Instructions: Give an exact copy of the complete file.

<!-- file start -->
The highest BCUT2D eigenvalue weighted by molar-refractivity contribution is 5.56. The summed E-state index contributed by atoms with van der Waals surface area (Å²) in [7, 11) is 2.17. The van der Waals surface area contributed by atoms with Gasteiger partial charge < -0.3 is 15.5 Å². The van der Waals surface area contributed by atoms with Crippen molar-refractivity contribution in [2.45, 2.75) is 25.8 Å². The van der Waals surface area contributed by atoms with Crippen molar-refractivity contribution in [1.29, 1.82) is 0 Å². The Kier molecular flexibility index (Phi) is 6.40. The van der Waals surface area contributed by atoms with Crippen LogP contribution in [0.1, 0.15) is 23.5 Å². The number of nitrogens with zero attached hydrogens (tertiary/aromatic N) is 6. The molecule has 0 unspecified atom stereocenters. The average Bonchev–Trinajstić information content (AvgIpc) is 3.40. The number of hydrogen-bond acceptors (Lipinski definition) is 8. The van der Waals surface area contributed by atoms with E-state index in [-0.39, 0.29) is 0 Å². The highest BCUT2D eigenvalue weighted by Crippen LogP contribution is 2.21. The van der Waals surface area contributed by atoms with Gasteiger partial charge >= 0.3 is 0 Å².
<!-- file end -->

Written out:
The highest BCUT2D eigenvalue weighted by molar-refractivity contribution is 5.56. The summed E-state index contributed by atoms with van der Waals surface area (Å²) in [7, 11) is 2.17. The van der Waals surface area contributed by atoms with Gasteiger partial charge < -0.3 is 15.5 Å². The van der Waals surface area contributed by atoms with Crippen molar-refractivity contribution in [2.45, 2.75) is 25.8 Å². The van der Waals surface area contributed by atoms with Crippen molar-refractivity contribution in [1.29, 1.82) is 0 Å². The Kier molecular flexibility index (Phi) is 6.40. The van der Waals surface area contributed by atoms with Crippen LogP contribution in [0.1, 0.15) is 23.5 Å². The number of nitrogens with zero attached hydrogens (tertiary/aromatic N) is 6. The molecule has 0 unspecified atom stereocenters. The average Bonchev–Trinajstić information content (AvgIpc) is 3.40. The number of hydrogen-bond acceptors (Lipinski definition) is 8. The van der Waals surface area contributed by atoms with E-state index in [-0.39, 0.29) is 0 Å². The highest BCUT2D eigenvalue weighted by Crippen LogP contribution is 2.21. The van der Waals surface area contributed by atoms with Gasteiger partial charge >= 0.3 is 0 Å².